Better access to natural gas for eight central Pennsylvania counties took its first step at a recent kick-off meeting with SEDA-Council of Governments and its Regional Gas Utilization Initiative study partners at Union County Government Center.

From this December through next year, county officials will work with SEDA-COG to identify and prioritize potential locations in Columbia, Juniata, Lycoming, Montour, Northumberland, Perry, Snyder and Union counties to determine if, how and where natural gas utility services can be expanded to industries, businesses and homes.

The Regional Gas Utilization Initiative study also will identify potential funding strategies to implement outcomes, aiming to sustain and attract economic development, and reduce energy costs to residents. The study will outline possible next steps and roles for local governments and businesses to consider when planning for expanded natural gas services. Options will be explored for establishing a decision-making body that will help to support design, construction, and maintenance of these investments in infrastructure.

The final priority locations will be chosen by local stakeholders, with a target of at least one potential project per partner county. The final study report should be completed by December 2016.

Potential locations for establishment of new natural gas service will be assessed based on property and heating fuel types; heating systems; building square footages; industries with growth potential; employment; and proximity to existing natural gas distribution service areas, existing natural gas transmission pipelines, transportation corridors, and strategic transportation facilities (rail yards, interchanges).

Prioritization factors may include serving multiple clusters/property types; likelihood of customer conversions; potential development; extension cost per mile; funding options; existing pipeline capacities and conditions; suitability of virtual pipelines; positive economic impacts; and more.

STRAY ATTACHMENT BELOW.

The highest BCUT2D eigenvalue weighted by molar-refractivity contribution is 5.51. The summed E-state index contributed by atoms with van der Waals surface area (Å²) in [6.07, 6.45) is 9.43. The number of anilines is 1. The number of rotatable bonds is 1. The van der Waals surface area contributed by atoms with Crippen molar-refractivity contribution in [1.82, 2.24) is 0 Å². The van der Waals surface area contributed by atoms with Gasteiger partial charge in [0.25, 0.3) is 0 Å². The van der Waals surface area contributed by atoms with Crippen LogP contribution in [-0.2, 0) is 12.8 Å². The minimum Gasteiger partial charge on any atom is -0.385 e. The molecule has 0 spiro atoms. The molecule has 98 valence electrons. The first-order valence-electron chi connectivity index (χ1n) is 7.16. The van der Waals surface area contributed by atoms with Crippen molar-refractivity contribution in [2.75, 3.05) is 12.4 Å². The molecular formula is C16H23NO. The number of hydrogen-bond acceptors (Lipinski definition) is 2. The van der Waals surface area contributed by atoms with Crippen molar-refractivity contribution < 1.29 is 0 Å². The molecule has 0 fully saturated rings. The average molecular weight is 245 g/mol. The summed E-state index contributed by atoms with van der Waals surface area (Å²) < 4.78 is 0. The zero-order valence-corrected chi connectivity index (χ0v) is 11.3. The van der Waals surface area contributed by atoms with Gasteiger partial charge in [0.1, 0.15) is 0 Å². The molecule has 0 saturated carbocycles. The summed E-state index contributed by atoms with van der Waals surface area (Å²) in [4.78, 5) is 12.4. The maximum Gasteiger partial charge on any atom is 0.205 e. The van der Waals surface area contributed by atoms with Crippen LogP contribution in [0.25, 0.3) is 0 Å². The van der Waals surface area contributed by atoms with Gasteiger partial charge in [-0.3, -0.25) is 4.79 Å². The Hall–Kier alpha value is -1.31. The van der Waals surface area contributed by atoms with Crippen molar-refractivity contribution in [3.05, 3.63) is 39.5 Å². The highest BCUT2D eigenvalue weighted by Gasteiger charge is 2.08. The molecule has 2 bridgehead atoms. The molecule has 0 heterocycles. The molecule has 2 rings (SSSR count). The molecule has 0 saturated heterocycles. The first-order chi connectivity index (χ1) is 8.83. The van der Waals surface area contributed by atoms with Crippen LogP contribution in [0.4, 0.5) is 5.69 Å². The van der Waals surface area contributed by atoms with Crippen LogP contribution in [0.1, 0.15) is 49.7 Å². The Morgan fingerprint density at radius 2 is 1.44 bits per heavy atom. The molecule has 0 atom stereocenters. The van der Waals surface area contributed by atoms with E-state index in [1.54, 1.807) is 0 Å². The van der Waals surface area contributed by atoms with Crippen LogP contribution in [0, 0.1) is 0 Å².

This is the second phase of a successful regional initiative that began in three counties in the SEDA-COG region in 2013. SEDA-COG developed a replicable pilot Regional Gas Utilization Initiative study that identified areas for natural gas distribution line extensions in Centre, Clinton and Mifflin counties. At least one potential demonstration project in each of the three initial counties may be undertaken in the near term. For example, in Clinton County there are two potential projects that would cost about $15 million to develop, with over 600 potential new natural gas users.

Among implementation options for natural gas service, SEDA-COG is evaluating the suitability of newer technologies, such as “virtual pipelines” that can be established to provide service to “gas islands” not connected to existing distribution networks. Compressed natural gas can be delivered by truck to a decompression station located at the site of a major user, often a larger commercial business. The virtual pipeline model can serve a single user or a limited network of users connected by a small pipeline network, including residential areas. Cost savings can be achieved as compared to many other sources of energy. Additional options may include small natural-gas-to-electricity power plants and other similar technologies.

Second-phase funding includes a $50,000 Appalachian Regional Commission grant.

SEDA-COG also is participating on the Governor’s Pipeline Infrastructure Task Force, with Regional Gas Utilization Initiative study manager Don Kiel serving as a member. Kiel is participating in the task force’s Workforce & Economic Development subgroup that will provide recommendations and best practices related to expanding access to natural gas resources throughout the state to support economic growth and development. SEDA-COG’s Regional Gas Utilization Initiative study and the task force’s recommendations will complement and inform each other, Kiel said.

While northern and western Pennsylvania produce a tremendous amount of natural gas, access to this resource in the central part of the state is problematic mainly because of an undeveloped distribution system. Less than 30 percent of the homes in the project’s eight-county service area are heated with natural gas. Expanding access to the natural gas supply network offers significant economic development opportunities for the region and can create and retain jobs.